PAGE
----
(This item first appeared in the Brighton Argus on 10th September 2016)
What are we to do about the housing crisis in Brighton? Everyone wants something done but nobody wants to be impacted by the solution. Those living in the centre see the urban fringe as the site for development, while those in Mile Oak, Ovingdean and elsewhere think otherwise.
Some argue going tall is the solution, others call for greater density. At Brighton Housing Trust, we have embraced short life housing on sites temporarily derelict, such as our shipping container homes developed with our partners QED Property (see here for examples of such ideas).
There is an increasing consensus that any new homes should not be high priced and all should help to address Brighton’s housing problems. The last thing we need are more top end homes for people cashing in and moving down from London, or worse still, having second homes here.
Some blame the City Council. I certainly don’t. We are fortunate to have an all-party consensus on housing, but the powers, and finances, of the Council are extremely limited.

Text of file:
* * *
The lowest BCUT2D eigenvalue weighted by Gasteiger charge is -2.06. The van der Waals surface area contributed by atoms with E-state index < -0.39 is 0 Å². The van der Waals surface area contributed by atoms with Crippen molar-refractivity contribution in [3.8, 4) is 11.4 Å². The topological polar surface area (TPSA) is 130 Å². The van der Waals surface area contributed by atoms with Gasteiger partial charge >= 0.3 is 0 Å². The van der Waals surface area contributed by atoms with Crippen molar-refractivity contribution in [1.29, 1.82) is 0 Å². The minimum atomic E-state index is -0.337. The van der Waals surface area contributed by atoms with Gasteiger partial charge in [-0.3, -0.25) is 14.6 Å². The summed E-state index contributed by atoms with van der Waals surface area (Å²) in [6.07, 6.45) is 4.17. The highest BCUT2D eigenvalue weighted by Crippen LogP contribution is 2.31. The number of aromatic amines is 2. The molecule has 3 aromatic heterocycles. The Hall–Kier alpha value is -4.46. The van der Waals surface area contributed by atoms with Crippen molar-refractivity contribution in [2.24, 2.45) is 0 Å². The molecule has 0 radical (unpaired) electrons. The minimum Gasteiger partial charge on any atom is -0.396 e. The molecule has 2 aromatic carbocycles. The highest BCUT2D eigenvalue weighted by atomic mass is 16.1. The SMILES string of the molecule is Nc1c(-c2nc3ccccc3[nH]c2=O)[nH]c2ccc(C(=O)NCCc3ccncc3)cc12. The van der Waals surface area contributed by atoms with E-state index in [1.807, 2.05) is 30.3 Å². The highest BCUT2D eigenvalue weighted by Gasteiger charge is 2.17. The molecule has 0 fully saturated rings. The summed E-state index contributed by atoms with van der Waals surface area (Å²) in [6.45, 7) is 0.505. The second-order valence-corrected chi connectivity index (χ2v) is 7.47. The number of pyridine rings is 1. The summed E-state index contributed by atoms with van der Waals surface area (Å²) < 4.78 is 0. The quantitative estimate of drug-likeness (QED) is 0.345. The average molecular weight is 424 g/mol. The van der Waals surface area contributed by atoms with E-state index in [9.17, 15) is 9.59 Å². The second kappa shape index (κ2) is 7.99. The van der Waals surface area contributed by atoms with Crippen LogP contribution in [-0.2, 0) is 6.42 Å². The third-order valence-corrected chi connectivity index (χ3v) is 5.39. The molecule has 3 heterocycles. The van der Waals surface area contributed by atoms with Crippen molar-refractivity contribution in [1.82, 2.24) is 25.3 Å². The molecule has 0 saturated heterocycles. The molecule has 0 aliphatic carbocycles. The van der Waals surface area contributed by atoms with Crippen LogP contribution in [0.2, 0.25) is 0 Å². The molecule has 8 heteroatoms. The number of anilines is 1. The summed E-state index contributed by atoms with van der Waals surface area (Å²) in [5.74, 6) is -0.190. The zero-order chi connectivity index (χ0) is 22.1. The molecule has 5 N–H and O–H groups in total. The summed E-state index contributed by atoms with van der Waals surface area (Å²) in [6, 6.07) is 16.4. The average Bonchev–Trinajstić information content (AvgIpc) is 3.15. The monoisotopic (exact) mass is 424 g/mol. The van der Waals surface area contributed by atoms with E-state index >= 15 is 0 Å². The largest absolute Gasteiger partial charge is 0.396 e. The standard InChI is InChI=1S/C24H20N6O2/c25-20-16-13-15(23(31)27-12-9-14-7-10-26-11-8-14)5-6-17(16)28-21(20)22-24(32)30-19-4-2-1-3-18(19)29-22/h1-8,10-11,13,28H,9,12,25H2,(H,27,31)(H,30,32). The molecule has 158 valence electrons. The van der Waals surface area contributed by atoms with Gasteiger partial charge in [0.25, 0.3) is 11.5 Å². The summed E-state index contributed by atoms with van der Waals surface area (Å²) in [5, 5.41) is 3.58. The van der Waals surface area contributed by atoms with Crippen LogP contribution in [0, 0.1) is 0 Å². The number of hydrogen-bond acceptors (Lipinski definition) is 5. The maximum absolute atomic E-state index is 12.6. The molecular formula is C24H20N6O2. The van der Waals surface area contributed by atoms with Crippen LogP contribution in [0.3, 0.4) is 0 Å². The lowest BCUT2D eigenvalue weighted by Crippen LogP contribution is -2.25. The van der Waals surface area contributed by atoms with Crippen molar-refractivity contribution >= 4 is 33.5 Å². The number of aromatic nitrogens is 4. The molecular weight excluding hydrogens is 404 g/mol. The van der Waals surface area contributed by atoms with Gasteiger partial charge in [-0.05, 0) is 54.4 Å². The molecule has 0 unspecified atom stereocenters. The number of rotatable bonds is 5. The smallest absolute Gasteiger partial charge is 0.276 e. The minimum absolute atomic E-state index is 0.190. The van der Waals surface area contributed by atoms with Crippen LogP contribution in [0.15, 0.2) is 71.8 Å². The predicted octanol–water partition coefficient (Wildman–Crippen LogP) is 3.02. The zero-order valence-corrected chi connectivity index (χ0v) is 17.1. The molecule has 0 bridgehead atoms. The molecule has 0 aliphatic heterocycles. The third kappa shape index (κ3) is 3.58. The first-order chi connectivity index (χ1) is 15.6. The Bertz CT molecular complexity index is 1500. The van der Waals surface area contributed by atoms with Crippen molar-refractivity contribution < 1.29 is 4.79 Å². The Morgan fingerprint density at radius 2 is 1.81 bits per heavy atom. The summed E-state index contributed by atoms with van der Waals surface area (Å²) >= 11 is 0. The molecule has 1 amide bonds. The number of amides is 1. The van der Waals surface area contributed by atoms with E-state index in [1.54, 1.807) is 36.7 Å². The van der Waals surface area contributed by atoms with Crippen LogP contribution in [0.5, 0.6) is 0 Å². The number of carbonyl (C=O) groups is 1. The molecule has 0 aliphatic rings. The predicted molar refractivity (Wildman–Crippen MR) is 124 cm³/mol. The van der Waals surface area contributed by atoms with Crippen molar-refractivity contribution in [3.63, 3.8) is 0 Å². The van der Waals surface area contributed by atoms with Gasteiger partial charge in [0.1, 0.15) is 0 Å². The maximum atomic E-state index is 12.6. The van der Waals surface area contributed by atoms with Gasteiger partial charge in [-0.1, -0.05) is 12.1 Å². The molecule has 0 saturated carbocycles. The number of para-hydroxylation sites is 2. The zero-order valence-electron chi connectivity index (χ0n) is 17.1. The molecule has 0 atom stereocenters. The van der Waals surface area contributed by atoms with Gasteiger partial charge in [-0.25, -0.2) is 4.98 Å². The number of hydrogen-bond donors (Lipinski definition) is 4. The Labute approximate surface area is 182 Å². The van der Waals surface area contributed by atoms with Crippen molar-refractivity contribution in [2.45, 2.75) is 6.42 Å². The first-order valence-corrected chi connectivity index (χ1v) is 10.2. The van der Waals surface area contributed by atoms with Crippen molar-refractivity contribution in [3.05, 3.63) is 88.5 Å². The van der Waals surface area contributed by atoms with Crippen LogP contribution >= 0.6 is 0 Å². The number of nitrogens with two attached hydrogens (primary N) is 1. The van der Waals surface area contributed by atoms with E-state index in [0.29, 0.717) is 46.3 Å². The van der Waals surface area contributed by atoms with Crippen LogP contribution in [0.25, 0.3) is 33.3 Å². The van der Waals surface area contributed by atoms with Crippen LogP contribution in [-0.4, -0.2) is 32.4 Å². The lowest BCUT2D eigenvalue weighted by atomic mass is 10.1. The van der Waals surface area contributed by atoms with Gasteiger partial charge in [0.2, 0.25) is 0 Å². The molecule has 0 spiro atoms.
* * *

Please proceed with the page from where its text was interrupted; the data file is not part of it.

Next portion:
We need a radical approach by the City Council, but it needs central government imagination and courage. Previously I have made the suggestion that Brighton should be declared a Housing Crisis Zone with the government giving sweeping powers and resources to the Council to built social housing for rent on publicly and privately owned land.
If we had more homes with social rents, we could combat homelessness and affordability, and save a shed-load of money on the ever-increasing housing benefit bill. It seems to me to be a no-brainer!